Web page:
which greater hierarchy results in worse health and posit that humans are by
nature egalitarian. The analysis has the same level of validity as the
relationship between smoking and lung cancer, using the criteria postulated in
this country by the Surgeon General's report in 1964. (The data and scientific
analyses can be seen at http://depts.washington.edu/eqhlth.)
WEALTH AND INCOME GAP
United States has the greatest wealth and income gap of any rich country, which
is the main explanation for its dismal health ranking among developed countries.
We did not always fare so poorly: in 1960, we were 13th. As our wealth and
income gap have grown, so has our distance from the healthiest country. After
the second world war, Japan restructured its economy to be egalitarian. Today,
during its economic crisis, managers and chief executive officers are taking
cuts in pay rather than laying off workers, something that is inconceivable in
the United States (Market Reform for Economic Survival: "Constancy and
change in Japanese management," Japan Echo 1999 April;26:26-28).
countries in the world are poor, with most people subsisting to produce their
own food, often supplementing their income by sending family members to cities
to work in factories or abroad and sometimes by engaging in illicit commerce. In
some countries, such as Nigeria with its oil riches, immense wealth lines the
pockets of only a few people. In poor countries, the evidence suggests that
equitable development that focuses on providing basic needs is the route to
improving the population's health.
PROBLEMS WITH CORPORATE-CENTERED TRADE
the past 1 or 2 decades, world trade could be more accurately described as trade
that is corporate-centered. This change began in the mid-1970s and was boosted
by the economic policies of Thatcher in Great Britain and Ronald Reagan in the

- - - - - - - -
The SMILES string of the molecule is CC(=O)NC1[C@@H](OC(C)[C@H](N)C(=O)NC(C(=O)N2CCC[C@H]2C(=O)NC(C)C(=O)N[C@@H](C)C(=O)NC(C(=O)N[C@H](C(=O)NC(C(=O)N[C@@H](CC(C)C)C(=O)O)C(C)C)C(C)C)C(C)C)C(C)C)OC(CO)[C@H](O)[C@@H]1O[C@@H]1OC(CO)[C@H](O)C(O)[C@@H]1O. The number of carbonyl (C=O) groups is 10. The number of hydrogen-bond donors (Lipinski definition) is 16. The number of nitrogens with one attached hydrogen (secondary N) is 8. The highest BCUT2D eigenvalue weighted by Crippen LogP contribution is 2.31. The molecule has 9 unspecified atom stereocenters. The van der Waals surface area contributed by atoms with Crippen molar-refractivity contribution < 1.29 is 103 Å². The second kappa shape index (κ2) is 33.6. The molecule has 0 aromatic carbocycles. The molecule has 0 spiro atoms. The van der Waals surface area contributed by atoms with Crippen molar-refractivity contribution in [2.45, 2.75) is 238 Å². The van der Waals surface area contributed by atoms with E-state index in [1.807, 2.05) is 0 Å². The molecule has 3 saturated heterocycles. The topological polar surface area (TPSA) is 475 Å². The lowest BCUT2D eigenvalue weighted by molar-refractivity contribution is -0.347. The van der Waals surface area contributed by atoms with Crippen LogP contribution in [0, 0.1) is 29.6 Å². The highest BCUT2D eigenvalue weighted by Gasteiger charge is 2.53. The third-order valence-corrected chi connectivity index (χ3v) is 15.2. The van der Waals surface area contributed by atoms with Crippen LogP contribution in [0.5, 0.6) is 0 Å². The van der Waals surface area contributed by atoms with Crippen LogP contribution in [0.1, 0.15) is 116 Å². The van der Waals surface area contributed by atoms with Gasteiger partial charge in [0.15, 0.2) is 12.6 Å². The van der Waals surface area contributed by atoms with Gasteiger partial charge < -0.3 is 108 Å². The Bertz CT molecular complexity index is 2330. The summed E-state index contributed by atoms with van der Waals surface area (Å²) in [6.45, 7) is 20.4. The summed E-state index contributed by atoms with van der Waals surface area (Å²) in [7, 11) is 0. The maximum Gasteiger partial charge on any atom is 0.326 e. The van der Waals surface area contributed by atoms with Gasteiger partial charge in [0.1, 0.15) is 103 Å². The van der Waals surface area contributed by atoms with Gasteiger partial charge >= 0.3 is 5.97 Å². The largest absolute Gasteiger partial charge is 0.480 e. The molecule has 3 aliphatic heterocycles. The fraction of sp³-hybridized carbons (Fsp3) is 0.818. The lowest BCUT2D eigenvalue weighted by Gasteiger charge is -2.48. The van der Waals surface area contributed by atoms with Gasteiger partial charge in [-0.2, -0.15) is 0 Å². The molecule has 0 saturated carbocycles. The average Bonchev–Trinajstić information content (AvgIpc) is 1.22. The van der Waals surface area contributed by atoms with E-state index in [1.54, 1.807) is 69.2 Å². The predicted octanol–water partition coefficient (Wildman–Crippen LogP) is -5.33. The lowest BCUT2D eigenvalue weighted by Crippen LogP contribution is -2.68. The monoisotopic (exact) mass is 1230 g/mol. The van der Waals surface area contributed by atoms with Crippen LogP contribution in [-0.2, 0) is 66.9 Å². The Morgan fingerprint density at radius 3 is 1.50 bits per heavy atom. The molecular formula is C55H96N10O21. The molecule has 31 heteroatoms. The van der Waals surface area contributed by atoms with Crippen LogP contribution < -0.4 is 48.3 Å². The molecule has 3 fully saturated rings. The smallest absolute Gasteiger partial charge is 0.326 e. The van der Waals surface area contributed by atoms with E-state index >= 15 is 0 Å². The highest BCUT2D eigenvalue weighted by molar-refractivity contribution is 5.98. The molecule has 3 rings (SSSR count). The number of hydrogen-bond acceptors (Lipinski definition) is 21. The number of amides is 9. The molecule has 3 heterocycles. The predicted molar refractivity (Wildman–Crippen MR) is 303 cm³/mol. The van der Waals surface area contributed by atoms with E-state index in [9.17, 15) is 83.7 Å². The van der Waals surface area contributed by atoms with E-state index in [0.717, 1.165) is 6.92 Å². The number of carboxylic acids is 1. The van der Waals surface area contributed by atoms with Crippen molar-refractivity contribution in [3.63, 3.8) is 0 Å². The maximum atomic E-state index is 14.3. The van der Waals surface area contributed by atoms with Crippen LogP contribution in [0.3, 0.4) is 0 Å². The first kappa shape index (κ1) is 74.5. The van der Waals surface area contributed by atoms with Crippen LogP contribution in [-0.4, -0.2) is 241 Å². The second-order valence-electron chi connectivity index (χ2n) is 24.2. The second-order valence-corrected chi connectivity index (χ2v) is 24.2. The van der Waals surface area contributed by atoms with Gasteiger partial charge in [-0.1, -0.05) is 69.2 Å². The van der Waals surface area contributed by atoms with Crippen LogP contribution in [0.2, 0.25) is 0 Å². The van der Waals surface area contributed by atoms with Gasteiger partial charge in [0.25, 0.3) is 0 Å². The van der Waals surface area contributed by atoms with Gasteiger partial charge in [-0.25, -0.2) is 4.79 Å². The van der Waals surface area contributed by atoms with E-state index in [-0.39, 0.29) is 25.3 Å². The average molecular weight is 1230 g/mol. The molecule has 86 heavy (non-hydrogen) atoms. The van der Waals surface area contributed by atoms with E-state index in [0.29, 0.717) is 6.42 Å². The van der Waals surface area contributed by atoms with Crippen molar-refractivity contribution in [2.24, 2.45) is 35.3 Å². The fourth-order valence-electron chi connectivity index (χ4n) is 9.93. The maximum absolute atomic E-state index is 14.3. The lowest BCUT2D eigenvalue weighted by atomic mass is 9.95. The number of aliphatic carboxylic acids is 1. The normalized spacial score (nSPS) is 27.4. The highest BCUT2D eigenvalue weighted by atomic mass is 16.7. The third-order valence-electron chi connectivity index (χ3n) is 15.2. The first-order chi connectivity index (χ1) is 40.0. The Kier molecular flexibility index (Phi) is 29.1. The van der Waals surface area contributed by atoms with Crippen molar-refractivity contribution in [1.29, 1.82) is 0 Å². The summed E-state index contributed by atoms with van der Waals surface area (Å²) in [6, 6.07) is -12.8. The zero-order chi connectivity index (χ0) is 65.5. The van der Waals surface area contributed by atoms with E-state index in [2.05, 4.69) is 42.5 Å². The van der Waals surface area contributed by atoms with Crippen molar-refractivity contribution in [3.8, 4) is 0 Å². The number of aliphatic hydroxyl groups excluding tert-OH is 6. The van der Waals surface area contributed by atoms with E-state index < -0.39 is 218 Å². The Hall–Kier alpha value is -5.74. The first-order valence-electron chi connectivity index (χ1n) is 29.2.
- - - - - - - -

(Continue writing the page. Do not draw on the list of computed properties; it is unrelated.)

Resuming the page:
United States. Today the dogma governing economic activity, deemed the
"Washington consensus," is founded on the principle that the market
knows best and should govern the world. The implicit assumptions are that
economic transactions involve a buyer and a seller who are on an equal footing
and that the price accurately reflects the cost. The influence of indirect
subsidies in tipping the scales is overlooked, as shown by countless examples.
In 1995 Boeing, one of this country's largest exporters and most successful
corporations, received a tax credit of more than $33 million. In 1999 Microsoft,
another highly successful company, increased profits by 71% in 1999 over the
previous year, yet paid $226 million less in federal tax. "Flexible
taxation" is just one of the many ways in which the public subsidizes
economic activity. Of the world's 100 largest corporations, 20 would have gone
bankrupt without such assistance. This so-called free trade in poor countries
has produced great wealth for multinational corporations and provided low-wage
jobs that keep many people in poverty. Among countries, the gap between the
richest and the poorest fifth was 3 to 1 in 1827, rising to 30 to 1 in 1960, to
60 to 1 in 1990, and to 76 to 1 in 1997. Recent studies have shown that where
there is increased penetration of foreign investment in poor countries, slower
economic growth and greater inequality result. Global economic greed is the
what of the effects of global trade in rich countries? In the past 25 years,
during which globalization has become common parlance, most people in the United
States have seen a decline or stagnation in incomes after adjusting for